IDEAS home Printed from
   My bibliography  Save this paper

Equity between overlapping generations


  • Quiggin, John


This note is a demonstration that, in the presence of overlapping generations and under standard conditions for a social welfare ordering (Pareto optimality, transitivity, independence), the only ordering consistent with utilitarianism for all people currently alive at any given point in time is one based on weighting all people equally, regardless of their date of birth. In particular, this implies that, under reasonable conditions, the appropriate choice for the pure rate of social time preference is equal to zero.

Suggested Citation

  • Quiggin, John, 2008. "Equity between overlapping generations," Risk and Sustainable Management Group Working Papers 152091, University of Queensland, School of Economics.
  • Handle: RePEc:ags:uqsers:152091

    Download full text from publisher

    File URL:
    Download Restriction: no

    Other versions of this item:

    References listed on IDEAS

    1. Mehra, Rajnish & Prescott, Edward C., 1985. "The equity premium: A puzzle," Journal of Monetary Economics, Elsevier, vol. 15(2), pages 145-161, March.
    2. William D. Nordhaus, 2007. "A Review of the Stern Review on the Economics of Climate Change," Journal of Economic Literature, American Economic Association, vol. 45(3), pages 686-702, September.
    3. Schelling, Thomas C, 1995. "Intergenerational discounting," Energy Policy, Elsevier, vol. 23(4-5), pages 395-401.
    Full references (including those not matched with items on IDEAS)


    Citations are extracted by the CitEc Project, subscribe to its RSS feed for this item.

    Cited by:

    1. repec:lsg:lsgwps:wp84 is not listed on IDEAS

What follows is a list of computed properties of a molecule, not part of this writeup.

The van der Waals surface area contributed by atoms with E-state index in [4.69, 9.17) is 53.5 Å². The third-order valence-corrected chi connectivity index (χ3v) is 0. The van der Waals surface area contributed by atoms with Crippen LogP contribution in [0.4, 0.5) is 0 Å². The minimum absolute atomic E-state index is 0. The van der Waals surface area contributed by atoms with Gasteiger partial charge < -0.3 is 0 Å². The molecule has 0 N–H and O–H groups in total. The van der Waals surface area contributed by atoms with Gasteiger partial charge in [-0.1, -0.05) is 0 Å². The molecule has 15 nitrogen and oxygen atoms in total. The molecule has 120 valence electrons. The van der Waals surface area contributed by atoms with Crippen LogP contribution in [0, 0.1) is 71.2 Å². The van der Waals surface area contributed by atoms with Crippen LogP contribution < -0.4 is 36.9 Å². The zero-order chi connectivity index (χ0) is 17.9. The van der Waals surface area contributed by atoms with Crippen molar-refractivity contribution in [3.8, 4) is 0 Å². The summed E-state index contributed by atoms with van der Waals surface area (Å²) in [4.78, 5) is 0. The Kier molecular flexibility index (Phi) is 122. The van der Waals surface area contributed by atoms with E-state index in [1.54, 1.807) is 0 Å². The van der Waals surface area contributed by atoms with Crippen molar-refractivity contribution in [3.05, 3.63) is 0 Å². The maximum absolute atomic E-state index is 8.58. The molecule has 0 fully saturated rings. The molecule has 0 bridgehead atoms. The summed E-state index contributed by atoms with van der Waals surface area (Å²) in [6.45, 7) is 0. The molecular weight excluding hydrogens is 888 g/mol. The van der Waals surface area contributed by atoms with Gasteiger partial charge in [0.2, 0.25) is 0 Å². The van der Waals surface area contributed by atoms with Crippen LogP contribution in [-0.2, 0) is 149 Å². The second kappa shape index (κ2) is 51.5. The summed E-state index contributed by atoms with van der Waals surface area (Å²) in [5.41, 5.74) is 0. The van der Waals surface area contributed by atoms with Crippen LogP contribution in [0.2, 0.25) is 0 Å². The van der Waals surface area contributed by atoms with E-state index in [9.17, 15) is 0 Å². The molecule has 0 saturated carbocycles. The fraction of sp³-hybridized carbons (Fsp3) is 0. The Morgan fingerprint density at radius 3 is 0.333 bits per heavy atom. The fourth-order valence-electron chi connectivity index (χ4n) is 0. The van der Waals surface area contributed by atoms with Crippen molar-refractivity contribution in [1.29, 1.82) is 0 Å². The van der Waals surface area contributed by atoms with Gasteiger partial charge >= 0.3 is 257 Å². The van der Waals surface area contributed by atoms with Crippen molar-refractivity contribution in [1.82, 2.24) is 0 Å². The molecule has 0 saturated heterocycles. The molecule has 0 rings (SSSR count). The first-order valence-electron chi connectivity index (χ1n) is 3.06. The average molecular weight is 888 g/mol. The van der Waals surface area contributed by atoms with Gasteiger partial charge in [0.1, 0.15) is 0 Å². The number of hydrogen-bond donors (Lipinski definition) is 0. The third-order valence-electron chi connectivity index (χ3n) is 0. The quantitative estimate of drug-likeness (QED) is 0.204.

2. Stern, Nicholas, 2014. "Ethics, equity and the economics of climate change paper 2: economics and politics," LSE Research Online Documents on Economics 62704, London School of Economics and Political Science, LSE Library.
    3. Nicholas Stern, 2013. "Ethics, equity and the economics of climate change. Paper 2: Economics and Politics," GRI Working Papers 84b, Grantham Research Institute on Climate Change and the Environment.
    4. John Quiggin, 2012. "Stabilizing the Global Climate: A Simple and Robust Benefit-Cost Analysis," American Journal of Agricultural Economics, Agricultural and Applied Economics Association, vol. 94(2), pages 291-300.
    5. Tanguy Isaac & Paolo Piacquadio, 2015. "Equity and efficiency in an overlapping generation model," Social Choice and Welfare, Springer;The Society for Social Choice and Welfare, vol. 44(3), pages 549-565, March.
    6. Lugovoy, O. & Polbin, A., 2016. "On Intergenerational Distribution of the Burden of Greenhouse Gas Emissions," Journal of the New Economic Association, New Economic Association, vol. 31(3), pages 12-39.

    More about this item


    climate change; Environmental Economics and Policy; Resource /Energy Economics and Policy; Q54; Q00;

    JEL classification:

    • Q54 - Agricultural and Natural Resource Economics; Environmental and Ecological Economics - - Environmental Economics - - - Climate; Natural Disasters and their Management; Global Warming
    • Q00 - Agricultural and Natural Resource Economics; Environmental and Ecological Economics - - General - - - General


    Access and download statistics


    All material on this site has been provided by the respective publishers and authors. You can help correct errors and omissions. When requesting a correction, please mention this item's handle: RePEc:ags:uqsers:152091. See general information about how to correct material in RePEc.

    For technical questions regarding this item, or to correct its authors, title, abstract, bibliographic or download information, contact: (AgEcon Search). General contact details of provider: .

    If you have authored this item and are not yet registered with RePEc, we encourage you to do it here. This allows to link your profile to this item. It also allows you to accept potential citations to this item that we are uncertain about.

    If CitEc recognized a reference but did not link an item in RePEc to it, you can help with this form .

    If you know of missing items citing this one, you can help us creating those links by adding the relevant references in the same way as above, for each refering item. If you are a registered author of this item, you may also want to check the "citations" tab in your RePEc Author Service profile, as there may be some citations waiting for confirmation.

    Please note that corrections may take a couple of weeks to filter through the various RePEc services.

    IDEAS is a RePEc service hosted by the Research Division of the Federal Reserve Bank of St. Louis . RePEc uses bibliographic data supplied by the respective publishers.